Decreased nNO at the population level correlated with reduced baseline CBF in patients with PNTM. This correlation warranted further exploration because estrogen is involved in the regulation of the NO–cGMP pathway. Therefore, DOC cells from healthy control subjects and patients with PNTM were exposed to 8Br-cGMP, a cGMP analog that increases CBF through the NO–cGMP pathway (46). Stimulation led to significant increase in CBF in healthy control subjects and patients with PNTM. A significant increase above preexposure baseline CBF continued to be observed after 8 hours in patients with PNTM but not in healthy control subjects (Figure 4a). Increases in CBF were similar for healthy control subjects and patients with PNTM across a broad dose range (Figure 4b). This increase in CBF confirmed that baseline CBF was not maximal in either group and that modulation of the NO–cGMP pathway could increase CBF in healthy control subjects and in patients with PNTM. To further explore the NO–cGMP pathway, healthy control and PNTM patient cells were exposed to SNAP, a compound that releases NO upon photoactivation. SNAP addition led to a 30% increase in CBF in PNTM patient cells but no increase in CBF in cells from normal control subjects (Figure 4c).

To determine whether pharmacologic manipulation of the NO–cGMP pathway could improve CBF in PNTM cells, the selective inhibitor of cGMP-specific phosphodiesterase type 5, sildenafil, was used. A 40% increase from preexposure baseline CBF was seen in the PNTM patient cells, whereas the healthy control cells had no change in CBF. PNTM CBF was still significantly elevated compared with preexposure baseline at 8 hours (Figure 4d). The dose-response curve to sildenafil in PNTM patient cells had a broad plateau (Figure 4e). Although sildenafil increased PNTM cell resting CBF, it did not alter PNTM cell CBF response to TLR agonists (Figure 4f).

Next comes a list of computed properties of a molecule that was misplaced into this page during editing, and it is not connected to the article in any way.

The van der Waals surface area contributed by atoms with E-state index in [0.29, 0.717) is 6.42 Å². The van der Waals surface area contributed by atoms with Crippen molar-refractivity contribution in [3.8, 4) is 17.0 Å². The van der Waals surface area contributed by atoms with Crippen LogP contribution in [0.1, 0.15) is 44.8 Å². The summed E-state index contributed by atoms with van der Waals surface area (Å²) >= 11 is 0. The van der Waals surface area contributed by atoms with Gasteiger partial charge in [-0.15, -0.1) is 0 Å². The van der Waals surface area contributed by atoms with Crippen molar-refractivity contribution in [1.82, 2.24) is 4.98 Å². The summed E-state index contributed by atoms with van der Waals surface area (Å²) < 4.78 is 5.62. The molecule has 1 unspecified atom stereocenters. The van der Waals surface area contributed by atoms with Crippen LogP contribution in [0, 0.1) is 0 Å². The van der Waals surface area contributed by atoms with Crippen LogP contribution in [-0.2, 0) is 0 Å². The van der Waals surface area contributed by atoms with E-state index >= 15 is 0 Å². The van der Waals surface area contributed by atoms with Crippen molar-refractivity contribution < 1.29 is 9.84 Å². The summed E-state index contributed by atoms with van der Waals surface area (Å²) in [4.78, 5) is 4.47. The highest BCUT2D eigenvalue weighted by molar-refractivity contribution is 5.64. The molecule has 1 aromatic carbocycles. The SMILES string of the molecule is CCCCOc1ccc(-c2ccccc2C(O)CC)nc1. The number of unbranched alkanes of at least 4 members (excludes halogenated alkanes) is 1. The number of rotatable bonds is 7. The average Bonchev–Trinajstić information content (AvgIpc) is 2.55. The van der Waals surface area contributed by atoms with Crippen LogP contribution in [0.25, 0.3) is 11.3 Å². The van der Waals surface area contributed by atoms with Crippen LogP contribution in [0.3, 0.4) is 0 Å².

PNTM infection is not universal, even in diseases with well-known mucociliary clearance defects and pulmonary manifestations. In CF and PCD, the overall prevalence rate of PNTM infections is 11 to 13% (24, 25). This overall rate of PNTM infections is misleading because there is a striking increase seen in PNTM infections with increasing age. In patients with PCD, the PNTM rate is very low in children and increases to over 10% in adults over 30 years of age (24). In patients with CF who are over 40 years old, PNTM rates can reach 40% (25). The increasing prevalence of PNTM infection with increasing age is also seen in the general population (47). It is therefore very informative to study a population in which PNTM disease is a primary clinical manifestation.